Then I wish I could write a ghost story.
But only for a minute.
Continuing up Mountain Street (with a smug smile for Camden’s adorable little “mountain” — aw, who’s a big, tall mountain? Who can reach up and touch the clouds? You can. Yes, you can! Yes, you can! What a good, brave mountain you are!) I take a right at Spring. Catching a glimpse of a truly fabulous roofline, complete with widow’s walk, through the trees, I stare with my hands clasped and little squeaks of delight at another of Maine’s architectural treasures. The depth of the front porch alone was worth whatever these people paid for restorations, and whatever they would have to pay this winter just to keep the thing defrosted. In my rapture, I nearly miss the trailhead marker (nailed to a telephone pole).
The corner of Spring and Megunticook basically leads to this great house’s driveway. I get the side view of the property, its gorgeous lily garden, wildflowers in abundance, and a couple of boulders the size of my house growing out of the lawn. “Hmmm,” I think to myself. “What a strange place to plant an enormous rock.” (This is foreshadowing. I’m telling you because at the time, naturally I didn’t know and I rather wish I had.)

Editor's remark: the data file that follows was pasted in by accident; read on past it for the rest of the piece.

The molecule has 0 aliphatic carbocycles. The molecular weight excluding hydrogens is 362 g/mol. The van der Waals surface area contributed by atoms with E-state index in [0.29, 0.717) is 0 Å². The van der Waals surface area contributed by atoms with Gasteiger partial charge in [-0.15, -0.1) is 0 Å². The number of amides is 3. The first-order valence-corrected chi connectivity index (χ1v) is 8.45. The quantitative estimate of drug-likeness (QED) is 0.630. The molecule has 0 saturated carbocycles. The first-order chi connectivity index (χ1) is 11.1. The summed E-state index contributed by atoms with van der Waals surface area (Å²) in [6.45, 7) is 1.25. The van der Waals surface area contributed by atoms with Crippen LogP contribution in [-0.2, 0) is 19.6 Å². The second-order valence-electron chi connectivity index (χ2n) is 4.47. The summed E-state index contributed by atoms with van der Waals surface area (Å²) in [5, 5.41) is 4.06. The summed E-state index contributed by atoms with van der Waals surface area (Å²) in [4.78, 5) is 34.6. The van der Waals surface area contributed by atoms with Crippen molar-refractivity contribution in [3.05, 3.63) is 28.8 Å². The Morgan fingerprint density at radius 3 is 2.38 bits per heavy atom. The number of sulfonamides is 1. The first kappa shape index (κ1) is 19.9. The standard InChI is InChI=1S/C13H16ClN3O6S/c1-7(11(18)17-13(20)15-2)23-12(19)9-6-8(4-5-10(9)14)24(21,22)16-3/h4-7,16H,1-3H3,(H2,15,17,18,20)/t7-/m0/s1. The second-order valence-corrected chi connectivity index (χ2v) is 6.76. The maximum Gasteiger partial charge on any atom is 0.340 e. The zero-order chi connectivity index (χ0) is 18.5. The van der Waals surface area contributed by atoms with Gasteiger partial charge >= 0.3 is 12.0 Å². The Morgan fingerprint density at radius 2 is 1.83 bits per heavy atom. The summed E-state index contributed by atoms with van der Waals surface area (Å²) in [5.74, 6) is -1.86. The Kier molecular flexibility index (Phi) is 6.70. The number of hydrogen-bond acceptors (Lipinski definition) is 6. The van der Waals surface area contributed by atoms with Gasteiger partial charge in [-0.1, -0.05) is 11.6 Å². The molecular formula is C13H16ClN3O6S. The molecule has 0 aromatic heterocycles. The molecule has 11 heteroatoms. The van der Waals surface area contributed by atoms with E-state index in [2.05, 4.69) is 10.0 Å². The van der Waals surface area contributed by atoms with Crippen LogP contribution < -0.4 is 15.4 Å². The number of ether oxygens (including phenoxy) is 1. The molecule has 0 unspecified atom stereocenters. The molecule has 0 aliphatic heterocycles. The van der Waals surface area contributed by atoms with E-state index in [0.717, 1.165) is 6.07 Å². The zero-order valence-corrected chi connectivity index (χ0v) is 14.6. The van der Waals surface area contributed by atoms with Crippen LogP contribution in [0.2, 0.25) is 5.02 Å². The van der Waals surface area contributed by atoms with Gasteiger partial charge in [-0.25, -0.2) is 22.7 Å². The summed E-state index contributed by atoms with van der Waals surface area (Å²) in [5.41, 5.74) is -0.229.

The lovely woman in her mid-sixties working the wildflowers waves when I call good morning. I ask if this is the trailhead.
“Ayuh,” she answers, waving in the general direction of an impenetrable wall of trees. I’m far too tickled by her textbook stereotype accent to wonder how to find a trail, so I barge in. Instantly the light goes all greenish and magical. There is a six-inch carpet of springy pine needles under my runners, and a tree in front of me THAT HAD BEEN DEFACED! This is ridiculous! This is an outrage! This is the East Coast, where people recycle their cooking oil, for heaven’s sake! Who would put paint on a tree? Inexcusable! That’s what this is! What is the matter with these…